The armed conflict between the two Koreas has interested me for some time now, especially once I started studying International Relations. And I guess what drew my attention is not only the contrast between the Korean Peninsula and South America but also the South Korean president’s, Moon Jae-in, policy for the Korean Peninsula.
Historically, there have been very few armed conflicts in the South America region, despite the high levels of violence, whereas Asia is one of the most affected continents when it comes to armed conflicts. The two Koreas conflict alone has been “active” for 70 years now, surviving the Cold War and it still has escalations every now and then. This conflict is considered active due to the lack of a peace treaty – there is only an armistice. Furthermore, Moon Jae-in’s policy towards North Korea is a limbo between the US and North Korea.
Moon Jae-in’s administration started in 2017. As he rose to power, the policy South Korea had towards its sister from the North changed completely. For the past 10 years, the previous conservative administrations cut all ties with North Korea, isolating it. Moon Jae-in strongly believes that embracing the North is the route for achieving peace. His policy then took after the ‘sunshine’ one, adopted from 1998 to 2008, which was also pro-engagement. But what drives his policy and how has he shaped it?
Moon Jae-in’s peaceful reunification goals seem to derive from his past. Before becoming president, Moon Jae-in worked as a human rights lawyer and activist – leading a pro-democracy movement in South Korea during the 80s. His liberal vision matches his take towards North Korea and explains pro-engagement stance – shared with most liberals in South Korea.
However, what also seems to drive his policy is his parents. Both of them fled from the North Korean regime during the Korean War. Moon Jae-in stated in a book he wrote in 2017 that his dream was taking his mother back to her hometown in North Korea and “finish his life there in Hungnam doing pro bono service”.
In terms of the shaping of his policy, the context is important, specifically North Korean nuclear arms development and the escalation of tensions with the US. Moon Jae-in shaped the policy into two major plans he addressed in the “Berlin Initiative” in 2017. First, he would respond accordingly to North Korea’s provocations, and second, he would work towards establishing a peace regime.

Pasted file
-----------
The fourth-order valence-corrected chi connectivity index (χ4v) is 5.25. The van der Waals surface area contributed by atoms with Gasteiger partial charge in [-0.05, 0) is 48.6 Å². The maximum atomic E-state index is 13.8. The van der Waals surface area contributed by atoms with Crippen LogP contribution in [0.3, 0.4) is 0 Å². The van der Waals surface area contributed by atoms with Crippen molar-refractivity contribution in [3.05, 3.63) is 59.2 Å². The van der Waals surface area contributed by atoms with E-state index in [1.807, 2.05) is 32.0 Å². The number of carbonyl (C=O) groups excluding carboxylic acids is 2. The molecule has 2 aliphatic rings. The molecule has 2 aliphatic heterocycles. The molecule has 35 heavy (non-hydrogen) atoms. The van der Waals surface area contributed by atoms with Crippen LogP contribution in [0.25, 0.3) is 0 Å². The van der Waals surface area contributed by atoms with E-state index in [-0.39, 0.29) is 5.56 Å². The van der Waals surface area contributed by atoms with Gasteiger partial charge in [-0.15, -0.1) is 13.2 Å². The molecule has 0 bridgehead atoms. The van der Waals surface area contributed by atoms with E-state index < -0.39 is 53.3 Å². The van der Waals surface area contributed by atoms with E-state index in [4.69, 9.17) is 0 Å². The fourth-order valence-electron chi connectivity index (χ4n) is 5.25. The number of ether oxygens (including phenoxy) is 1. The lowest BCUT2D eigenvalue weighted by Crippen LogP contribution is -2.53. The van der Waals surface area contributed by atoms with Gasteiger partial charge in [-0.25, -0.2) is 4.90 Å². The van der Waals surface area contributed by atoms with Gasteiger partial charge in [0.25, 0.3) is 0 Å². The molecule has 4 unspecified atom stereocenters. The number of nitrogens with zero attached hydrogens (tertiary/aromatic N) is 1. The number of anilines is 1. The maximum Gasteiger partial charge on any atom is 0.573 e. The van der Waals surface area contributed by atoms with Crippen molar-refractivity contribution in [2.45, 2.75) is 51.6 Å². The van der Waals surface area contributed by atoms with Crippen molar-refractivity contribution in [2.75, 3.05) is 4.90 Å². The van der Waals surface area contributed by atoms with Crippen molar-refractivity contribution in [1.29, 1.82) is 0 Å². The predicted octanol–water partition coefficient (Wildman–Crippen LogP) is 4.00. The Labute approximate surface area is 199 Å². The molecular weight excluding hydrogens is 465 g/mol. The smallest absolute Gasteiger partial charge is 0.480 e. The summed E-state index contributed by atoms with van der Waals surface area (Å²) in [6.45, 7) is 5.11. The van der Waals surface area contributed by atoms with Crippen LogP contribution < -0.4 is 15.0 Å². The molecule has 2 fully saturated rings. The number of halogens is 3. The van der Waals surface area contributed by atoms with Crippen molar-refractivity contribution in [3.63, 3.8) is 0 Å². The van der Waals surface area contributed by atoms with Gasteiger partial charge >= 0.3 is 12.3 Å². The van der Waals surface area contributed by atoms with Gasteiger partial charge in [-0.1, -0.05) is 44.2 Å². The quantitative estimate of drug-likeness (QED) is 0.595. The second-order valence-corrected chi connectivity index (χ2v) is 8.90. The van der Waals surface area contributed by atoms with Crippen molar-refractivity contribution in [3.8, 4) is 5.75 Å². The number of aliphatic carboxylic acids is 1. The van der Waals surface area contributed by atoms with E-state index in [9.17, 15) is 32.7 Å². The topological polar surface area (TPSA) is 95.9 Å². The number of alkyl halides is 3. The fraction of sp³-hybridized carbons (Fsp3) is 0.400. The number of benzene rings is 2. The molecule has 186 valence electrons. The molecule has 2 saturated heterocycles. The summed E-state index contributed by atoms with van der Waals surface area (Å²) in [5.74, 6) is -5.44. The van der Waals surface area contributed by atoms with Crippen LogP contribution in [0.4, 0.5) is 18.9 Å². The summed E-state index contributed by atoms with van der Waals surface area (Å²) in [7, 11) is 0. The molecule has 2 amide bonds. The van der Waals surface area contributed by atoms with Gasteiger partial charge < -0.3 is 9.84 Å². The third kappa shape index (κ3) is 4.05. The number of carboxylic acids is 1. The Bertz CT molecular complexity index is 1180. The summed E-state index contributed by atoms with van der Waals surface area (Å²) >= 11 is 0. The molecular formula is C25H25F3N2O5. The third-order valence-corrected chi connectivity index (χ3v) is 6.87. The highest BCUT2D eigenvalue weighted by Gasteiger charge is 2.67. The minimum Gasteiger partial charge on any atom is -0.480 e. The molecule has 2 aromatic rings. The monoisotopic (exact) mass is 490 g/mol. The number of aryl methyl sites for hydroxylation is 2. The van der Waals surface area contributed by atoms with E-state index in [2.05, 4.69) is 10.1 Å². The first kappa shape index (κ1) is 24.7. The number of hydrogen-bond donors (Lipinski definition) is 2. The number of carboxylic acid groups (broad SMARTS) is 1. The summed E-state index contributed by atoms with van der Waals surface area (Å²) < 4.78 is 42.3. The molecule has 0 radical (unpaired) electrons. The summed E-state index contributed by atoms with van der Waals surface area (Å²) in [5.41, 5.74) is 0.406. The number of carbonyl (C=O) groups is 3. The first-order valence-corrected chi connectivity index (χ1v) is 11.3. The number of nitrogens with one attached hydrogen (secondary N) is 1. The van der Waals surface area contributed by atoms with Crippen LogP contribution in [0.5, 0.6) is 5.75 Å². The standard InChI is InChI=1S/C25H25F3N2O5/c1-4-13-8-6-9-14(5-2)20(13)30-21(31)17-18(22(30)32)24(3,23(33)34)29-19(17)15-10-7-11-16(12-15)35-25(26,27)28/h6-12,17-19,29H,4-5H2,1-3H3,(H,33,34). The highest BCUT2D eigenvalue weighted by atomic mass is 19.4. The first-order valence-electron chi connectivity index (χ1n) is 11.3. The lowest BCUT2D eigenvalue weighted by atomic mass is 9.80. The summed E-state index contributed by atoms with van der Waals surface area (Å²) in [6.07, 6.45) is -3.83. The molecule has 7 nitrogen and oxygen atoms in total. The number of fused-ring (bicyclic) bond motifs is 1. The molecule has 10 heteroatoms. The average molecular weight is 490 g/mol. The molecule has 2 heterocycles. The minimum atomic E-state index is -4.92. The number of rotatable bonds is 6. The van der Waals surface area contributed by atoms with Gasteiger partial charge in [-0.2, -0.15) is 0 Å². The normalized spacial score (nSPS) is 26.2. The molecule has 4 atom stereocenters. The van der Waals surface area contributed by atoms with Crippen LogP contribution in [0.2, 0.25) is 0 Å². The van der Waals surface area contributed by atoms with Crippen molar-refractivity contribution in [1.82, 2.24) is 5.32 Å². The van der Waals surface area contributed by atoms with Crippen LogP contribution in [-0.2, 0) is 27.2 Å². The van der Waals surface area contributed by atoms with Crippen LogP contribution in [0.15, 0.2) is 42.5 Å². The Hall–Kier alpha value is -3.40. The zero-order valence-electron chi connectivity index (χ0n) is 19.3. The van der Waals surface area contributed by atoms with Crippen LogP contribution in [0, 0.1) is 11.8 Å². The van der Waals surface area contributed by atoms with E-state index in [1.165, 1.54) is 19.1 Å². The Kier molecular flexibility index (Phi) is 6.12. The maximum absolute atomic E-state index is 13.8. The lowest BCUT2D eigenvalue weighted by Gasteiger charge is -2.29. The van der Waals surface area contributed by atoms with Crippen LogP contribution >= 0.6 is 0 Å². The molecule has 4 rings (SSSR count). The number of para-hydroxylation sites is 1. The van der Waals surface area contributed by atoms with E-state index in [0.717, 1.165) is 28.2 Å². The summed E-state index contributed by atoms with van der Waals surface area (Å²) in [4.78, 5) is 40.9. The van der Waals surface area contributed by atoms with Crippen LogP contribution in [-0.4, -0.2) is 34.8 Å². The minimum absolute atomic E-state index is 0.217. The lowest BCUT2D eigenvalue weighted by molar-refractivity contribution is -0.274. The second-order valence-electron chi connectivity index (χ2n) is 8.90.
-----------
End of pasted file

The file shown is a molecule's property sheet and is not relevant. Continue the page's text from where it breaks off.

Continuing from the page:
For the first part of the action plan, he displayed a ‘show of force’, running military exercises and showcasing South Korea’s capability to deal with North Korea. In the second part, lies the biggest improvement – the construction of the peace regime. On that matter, he played the role of the mediator between the US and North Korea.
In 2018 he was quite successful as he made history with Kim Jong-un being the first president from North Korea to cross the border to the South since the war, and as the three inter-Korean summits yielded agreements and joint projects. Furthermore, the negotiation between Trump and Kim Jong-un was promising.
Nevertheless, this regime failed as in 2019 negotiations with the US fell through and Trump maintained the sanctions. As Moon relied on the US-North Korea negotiation to go well, especially regarding sanctions and embargoes that he upholds due to his proximity with the US and to western values – as showcased throughout his career. He now finds his joint projects hinged by them.
Since 2019, his policy has been losing strength more and more each day. His entanglement to the U.S. hinges his policy as he has no real power to persuade Trump of lifting the embargoes and Kim Jong-un won’t just give up on his nuclear project. Moon finds himself in a limbo between countries whose policies depend on things out of his reach. Should Moon keep pressing Trump to favour Kim Jong-un, he risks straining his relationship with the US and Japan – his main partners against North Korea; which would favour China to expand its power. Should he respond to Kim’s recent provocations and escalations, he puts his dream for the Korean Peninsula at stake.
Despite the major setback and the limbo he is in, his policy represents a major change in the 70-year-old conflict. While it is unlikely he’ll be the President to achieve peace and unify the Koreas, he has taken important steps towards his dream and it remains to be seen what else it might yield. Moreover, should he continue to pursue his policy even though it might indicate a weakening with his ties to South Korea’s oldest allies thus calling for a reorientation?